The book groups behavioral tendencies into understandable terms we can remember by using the elements of nature: Earth, Wind, Water and Fire. The definitions, matched with the elements as we know them, makes the tendencies more understandable and easy to discuss. For example, we can easily think of the qualities of fire -- hot, unpredictable, smoldering, fast moving, brilliant, colorful, mesmerizing, forging, etc. Perhaps we can also easily draw association to those whose behavioral tendencies lean toward that element. We can then draw correlations related to the interaction between elements -- fire is fed by wind, cooled by water, etc. We can understand the strengths and challenges among elements just as we see the dynamics among human tendencies. 

Our team at Heritage Christian studied this book in early 2006. It allowed us a safe and comfortable way to discuss our dynamics as a team. We learned so much about one another and how to better work alongside each other. I even remember some of my colleagues who lean toward predictability, stability and planning (Earth) would post signs on their doors during busier times of the month that said "No Wind Zone." It was a fun and safe way to suggest to their somewhat relentless, unpredictable, more impulsive coworkers that this wasn't a good time to pop in and brainstorm. Our experience was so successful through the book study that we welcomed Laurie Beth Jones in for a deeper dive into the concepts. To this day many of us still identify with the elements when digesting team dynamic and working to appreciate the needs of those around us. 

It is a quick, enjoyable read for teams, and it's just over 250 pages. If you give it a try, I don't think that you'll be disappointed. This leadership resource stands the test of time.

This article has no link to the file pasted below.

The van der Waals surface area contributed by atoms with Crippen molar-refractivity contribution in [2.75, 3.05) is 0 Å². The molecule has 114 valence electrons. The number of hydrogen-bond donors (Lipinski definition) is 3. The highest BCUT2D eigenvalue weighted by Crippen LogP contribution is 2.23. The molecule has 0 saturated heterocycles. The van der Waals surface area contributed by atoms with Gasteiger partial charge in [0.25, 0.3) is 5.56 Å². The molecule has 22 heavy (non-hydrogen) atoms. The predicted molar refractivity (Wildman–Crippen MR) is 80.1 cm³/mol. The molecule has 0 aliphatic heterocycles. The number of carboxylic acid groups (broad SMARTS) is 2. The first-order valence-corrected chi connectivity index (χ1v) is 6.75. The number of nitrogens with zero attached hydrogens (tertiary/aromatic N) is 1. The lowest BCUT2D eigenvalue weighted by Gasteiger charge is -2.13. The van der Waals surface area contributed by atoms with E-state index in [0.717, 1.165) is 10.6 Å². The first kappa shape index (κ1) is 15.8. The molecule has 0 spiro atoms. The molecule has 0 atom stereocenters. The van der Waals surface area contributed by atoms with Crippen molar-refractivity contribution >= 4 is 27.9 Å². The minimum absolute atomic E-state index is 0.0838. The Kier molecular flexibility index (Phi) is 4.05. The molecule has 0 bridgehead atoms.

Thursday, January 12, 2017

Son of HCS founding family remembered

"I have fought the good fight, I have finished the race, I have kept the faith." 
-- 2 Timothy 4:7

Robert "Bob" Pieters -- a man who influenced thousands of lives by inspiring his parents to help create one of the largest nonprofits in Rochester -- died Tuesday. He was 54.

Bob and his sister Karen were born with developmental disabilities and medical challenges that prompted their parents, Robert and Marie Pieters, to join two other families in founding what is now known as Heritage Christian Services. Today, the agency serves people with disabilities, children and older adults in 13 counties. Its state-of-the-art health and wellness center, the Pieters Family Life Center, is also named in honor of the family's contributions to HCS.

Throughout his life, Bob loved traveling and being near the water.  He went twice to Disney World and once to Dollywood, the theme park of his favorite country singer.  He also enjoyed simply being outside, fishing and cooking s'mores on the fire pit outside his home. He never turned down the chance to have a hotdog or garbage plate, especially on his birthday -- which he shared with his dad. He loved being an uncle, riding around and exploring the Rochester community and hosting driveway parties for the neighborhood, family and friends.